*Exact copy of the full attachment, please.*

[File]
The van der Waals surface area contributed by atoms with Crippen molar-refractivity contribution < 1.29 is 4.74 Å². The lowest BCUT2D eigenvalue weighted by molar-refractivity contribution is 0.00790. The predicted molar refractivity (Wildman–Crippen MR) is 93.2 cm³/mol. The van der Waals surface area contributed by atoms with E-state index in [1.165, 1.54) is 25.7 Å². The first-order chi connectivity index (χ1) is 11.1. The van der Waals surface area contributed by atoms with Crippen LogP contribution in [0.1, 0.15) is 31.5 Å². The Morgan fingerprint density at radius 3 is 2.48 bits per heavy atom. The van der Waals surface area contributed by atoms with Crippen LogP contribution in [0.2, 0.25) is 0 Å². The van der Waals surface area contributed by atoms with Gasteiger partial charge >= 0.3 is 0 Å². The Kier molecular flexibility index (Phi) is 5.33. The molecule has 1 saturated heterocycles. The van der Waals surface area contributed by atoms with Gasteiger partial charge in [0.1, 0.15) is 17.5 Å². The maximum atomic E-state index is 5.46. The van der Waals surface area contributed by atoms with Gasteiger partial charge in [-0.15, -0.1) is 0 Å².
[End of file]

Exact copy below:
The van der Waals surface area contributed by atoms with Crippen molar-refractivity contribution < 1.29 is 4.74 Å². The lowest BCUT2D eigenvalue weighted by molar-refractivity contribution is 0.00790. The predicted molar refractivity (Wildman–Crippen MR) is 93.2 cm³/mol. The van der Waals surface area contributed by atoms with E-state index in [1.165, 1.54) is 25.7 Å². The first-order chi connectivity index (χ1) is 11.1. The van der Waals surface area contributed by atoms with Crippen LogP contribution in [0.1, 0.15) is 31.5 Å². The Morgan fingerprint density at radius 3 is 2.48 bits per heavy atom. The van der Waals surface area contributed by atoms with Crippen LogP contribution in [0.2, 0.25) is 0 Å². The van der Waals surface area contributed by atoms with Gasteiger partial charge >= 0.3 is 0 Å². The Kier molecular flexibility index (Phi) is 5.33. The molecule has 1 saturated heterocycles. The van der Waals surface area contributed by atoms with Gasteiger partial charge in [0.1, 0.15) is 17.5 Å². The maximum atomic E-state index is 5.46. The van der Waals surface area contributed by atoms with Gasteiger partial charge in [-0.15, -0.1) is 0 Å².